Top Brexit developments in 2017 for ADG companies

On 23 June 2016, the people of the United Kingdom (UK) voted in a referendum to leave the European Union (EU). The UK Government gave the EU formal notice of its intention to withdraw from the EU on 29 March 2017. This triggered Article 50 of the Treaty on the European Union and the formal start of the Brexit, setting a default date of March 2019 for the UK's withdrawal. 

As an EU member, the UK is part of (among other things) the European Single Market, which facilitates trade between Member States by providing for the elimination of non-tariff barriers and harmonizing regulatory and technical standards for goods and services across the EU. EU members are also members of the European Customs Union, which prohibits the imposition of tariffs, customs duties, and quotas on trade between Member States and sets EU-wide tariffs, duties, and quotas for trade with the rest of the world.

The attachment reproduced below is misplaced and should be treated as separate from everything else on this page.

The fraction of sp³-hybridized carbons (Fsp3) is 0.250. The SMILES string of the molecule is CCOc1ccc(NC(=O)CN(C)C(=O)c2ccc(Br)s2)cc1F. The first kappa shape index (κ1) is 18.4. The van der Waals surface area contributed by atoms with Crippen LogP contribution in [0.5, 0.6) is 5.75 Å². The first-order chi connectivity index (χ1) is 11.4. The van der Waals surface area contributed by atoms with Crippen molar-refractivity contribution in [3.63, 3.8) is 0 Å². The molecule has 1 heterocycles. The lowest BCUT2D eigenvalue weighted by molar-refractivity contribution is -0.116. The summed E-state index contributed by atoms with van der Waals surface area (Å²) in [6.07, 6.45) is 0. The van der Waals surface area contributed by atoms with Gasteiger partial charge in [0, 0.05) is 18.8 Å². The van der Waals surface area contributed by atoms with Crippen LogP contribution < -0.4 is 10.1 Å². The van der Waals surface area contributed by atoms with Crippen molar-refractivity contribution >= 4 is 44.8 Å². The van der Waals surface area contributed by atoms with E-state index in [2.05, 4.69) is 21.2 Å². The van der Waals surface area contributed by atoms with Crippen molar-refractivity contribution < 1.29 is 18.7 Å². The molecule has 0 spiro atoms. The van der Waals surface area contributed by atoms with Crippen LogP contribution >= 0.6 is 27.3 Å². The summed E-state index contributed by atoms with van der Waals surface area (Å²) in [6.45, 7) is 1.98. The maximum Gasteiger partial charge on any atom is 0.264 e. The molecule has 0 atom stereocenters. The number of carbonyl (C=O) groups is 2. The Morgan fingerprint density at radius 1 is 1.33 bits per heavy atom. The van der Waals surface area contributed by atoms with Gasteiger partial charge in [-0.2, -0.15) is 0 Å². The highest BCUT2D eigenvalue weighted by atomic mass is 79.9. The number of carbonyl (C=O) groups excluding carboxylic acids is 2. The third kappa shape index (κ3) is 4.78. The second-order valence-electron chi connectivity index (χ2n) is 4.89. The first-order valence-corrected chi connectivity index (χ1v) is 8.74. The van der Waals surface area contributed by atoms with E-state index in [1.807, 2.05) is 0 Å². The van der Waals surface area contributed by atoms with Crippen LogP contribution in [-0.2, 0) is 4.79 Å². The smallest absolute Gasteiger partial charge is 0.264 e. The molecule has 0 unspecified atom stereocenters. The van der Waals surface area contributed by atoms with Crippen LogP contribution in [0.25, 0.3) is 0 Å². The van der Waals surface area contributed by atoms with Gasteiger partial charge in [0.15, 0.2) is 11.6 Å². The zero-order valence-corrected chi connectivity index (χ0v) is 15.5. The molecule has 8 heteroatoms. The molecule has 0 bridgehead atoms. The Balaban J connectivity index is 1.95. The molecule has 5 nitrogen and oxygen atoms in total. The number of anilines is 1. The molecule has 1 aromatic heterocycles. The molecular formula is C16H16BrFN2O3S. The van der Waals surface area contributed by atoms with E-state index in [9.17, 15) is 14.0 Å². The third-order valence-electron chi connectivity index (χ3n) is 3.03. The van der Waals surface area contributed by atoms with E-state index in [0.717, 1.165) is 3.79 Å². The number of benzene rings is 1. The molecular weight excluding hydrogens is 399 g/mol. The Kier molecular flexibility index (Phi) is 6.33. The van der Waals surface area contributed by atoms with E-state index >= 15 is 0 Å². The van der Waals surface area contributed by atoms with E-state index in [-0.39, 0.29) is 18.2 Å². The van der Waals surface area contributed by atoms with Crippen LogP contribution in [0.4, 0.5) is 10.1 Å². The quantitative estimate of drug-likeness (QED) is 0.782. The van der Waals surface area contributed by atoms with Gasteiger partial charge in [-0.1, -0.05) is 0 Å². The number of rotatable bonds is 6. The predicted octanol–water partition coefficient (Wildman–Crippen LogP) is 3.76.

According to Article 50, the EU Treaties (the constitutional documents of the EU) will cease to apply to the UK – and the UK's membership in the EU Single Market and Customs Union will end – either when a withdrawal agreement between the UK and the EU enters into force or, failing that, two years from the day the UK triggered Article 50, unless there is unanimous agreement to extend the process. Unless agreed otherwise, the UK will also cease to be party to the EU's free trade agreements with non-EU states post-Brexit, but will be free to negotiate new bilateral agreements of its own.

The potential impact of Brexit on the aerospace, defense, and government services (ADG) businesses is significant. Click here for our review on some of the key issues facing the ADG industry as a result of the UK's decision to withdraw from the EU.

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